I raided my local fast food and coffee joints for an extra package or two of ketchup or sugar when I bought something from them. You could purchase these from Sam’s or Costco but unless you intend on making 100’s of MREs, it isn’t cost effective as you would have a few MREs and an extra 200+ mayonnaise packets. However if you have a cooperation agreement with a couple families you could do this and offset the cost. For the cheap, errrrr…ummmmm…frugal prepper, stick to getting a few freebies from the fast food joint, coffee shop or the truck stop.

    I found some small packages of instant coffee at Big Lots. They were $2.99 for a package of 25. Wal-Mart had electrolyte powders in individual sleeves that flavored a 16-20 ounce water bottle, 12 per box for $1.99. I also picked up some of the same style Kool-Aid from the local grocery store just to try them. I felt I was on my way.

    To assemble the MREs I planned to use my Food Saver bags. They would be sealed, leak proof, and relatively strong. The plastic isn’t as sturdy as the Mil-Spec MREs, but they are tougher than Ziploc gallon bags. If you are forced to use Ziplocs, make sure you use the freezer bags as they have a thicker mil than the standard bag.

    I began by assembling the condiment packages. I used sandwich sized Ziploc bags for the these. Into each I placed a plastic spoon, napkin (which was actually a piece of high quality paper towel), drink mix, salt, pepper, instant coffee, tea bag, sugar packet, powdered creamer, and 2 hard candies or 2 small chocolates. For specific meals I later added appropriate packets such as, a relish packet and mayo packet to make a ham salad with a small can of chopped ham.

    I put together the MREs with a protein based entrée (e.g. Spam singles), a side dish (e.g. fruit cup), a bakery item (e.g. pack of foil wrapped cookies), and the appropriate condiment pack (e.g. with a ketchup packet for the Spam). For this particular MRE I added two small Slim Jims to boost protein and fat. To boost fiber a cereal bar. All of this was placed into a Food Saver bag and heat sealed closed. The total weight of this MRE came to about ¾ of a pound. The nutritional content was: 827 calories, 34.5 g of fat, 105.6 g of carbs, 24 g of protein, 2.6 g of fiber and 1417 mg of sodium, approximately 1/3 the daily requirement for a 2500-3000 calorie a day diet.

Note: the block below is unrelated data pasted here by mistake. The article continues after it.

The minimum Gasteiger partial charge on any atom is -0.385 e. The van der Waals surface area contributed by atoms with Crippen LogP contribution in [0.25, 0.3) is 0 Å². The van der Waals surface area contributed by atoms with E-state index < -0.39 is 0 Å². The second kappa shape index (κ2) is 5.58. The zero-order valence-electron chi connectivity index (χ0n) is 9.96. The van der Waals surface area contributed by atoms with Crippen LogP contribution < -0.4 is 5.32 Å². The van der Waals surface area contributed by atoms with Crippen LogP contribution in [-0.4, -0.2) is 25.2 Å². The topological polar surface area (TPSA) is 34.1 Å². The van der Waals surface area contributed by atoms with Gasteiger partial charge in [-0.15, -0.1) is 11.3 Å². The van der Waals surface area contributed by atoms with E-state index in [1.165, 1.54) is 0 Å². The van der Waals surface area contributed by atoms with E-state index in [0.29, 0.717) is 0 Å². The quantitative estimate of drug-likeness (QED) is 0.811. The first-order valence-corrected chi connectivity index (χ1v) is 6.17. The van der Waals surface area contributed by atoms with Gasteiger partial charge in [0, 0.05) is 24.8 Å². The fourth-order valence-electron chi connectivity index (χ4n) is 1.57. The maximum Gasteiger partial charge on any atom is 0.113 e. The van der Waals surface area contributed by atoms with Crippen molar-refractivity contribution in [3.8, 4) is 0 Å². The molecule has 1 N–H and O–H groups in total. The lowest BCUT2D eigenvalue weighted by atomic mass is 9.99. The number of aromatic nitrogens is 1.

I continued this system for several different menu options (e.g. chili, vacuum sealed chicken, Vienna sausages). Cost was nowhere near the $8-10 for a standard MRE. It came to more like $3. Granted the shelf life will not be the 5-10 years of a MRE, but I now take these MREs out when hiking or camping and will occasionally use them for a brown bag lunch at work, so rotation isn’t an issue. The items inside I basically treat as a regular shelf item and give them a maximum of 1 year for shelf life.

    Since I was so pleased with myself and my frugal accomplishment, I expounded on the idea. If my family and I were to have to bug out of an area, we would hopefully be together. We COULD all eat our own individual MREs, but since we make it a habit of having dinner together, and the military also makes squad sized MREs, I thought I should do the same. These meals aren’t MREs so to speak since they require cooking, but a warm cooked meal sitting with the family will do wonders to boost morale in such a situation. I purchased instant powdered or dehydrated soup (e.g. Minestrone and yes I got them on clearance for a song). To this I added two Tyson vacuum sealed chicken packages, cookie packs, individually wrapped Melba toast packs and the appropriate number of condiment packs used in the individual MREs. Total weight for the family MRE came to about 2 pounds and cost about $12 or less than $3 per person. The nutritional content was a little sub-par for the 1/3 daily content, but I presumed that would be made up for with other meals. The important part I felt was that this would be a FAMILY meal, again for the sake of morale and unity.

    To finish up, I did make some decisions along the way. For meals that didn’t have crushable items inside, I vacuum sealed the bags. If there were crushable items (e.g. crackers) I merely sealed the bag. I hoped that vacuum sealing some would be space savers in the BOBs. I also decided that the MRE meals would be items that we have eaten. I didn’t want the problem of “no way I’m eating THAT” with the kids. Granted when hunger strikes even a finicky kid will eat what’s given. I also didn’t want the digestive disruption that standard MREs can cause. With this system I feel my family and I can sustain ourselves as needed with gaining a little comfort in an uncomfortable position.

    That’s about it. If anyone has any questions feel free to ask either here or off list. I’d be more than happy to discuss the homemade MRE issue with you.

    Here is the spreadsheet: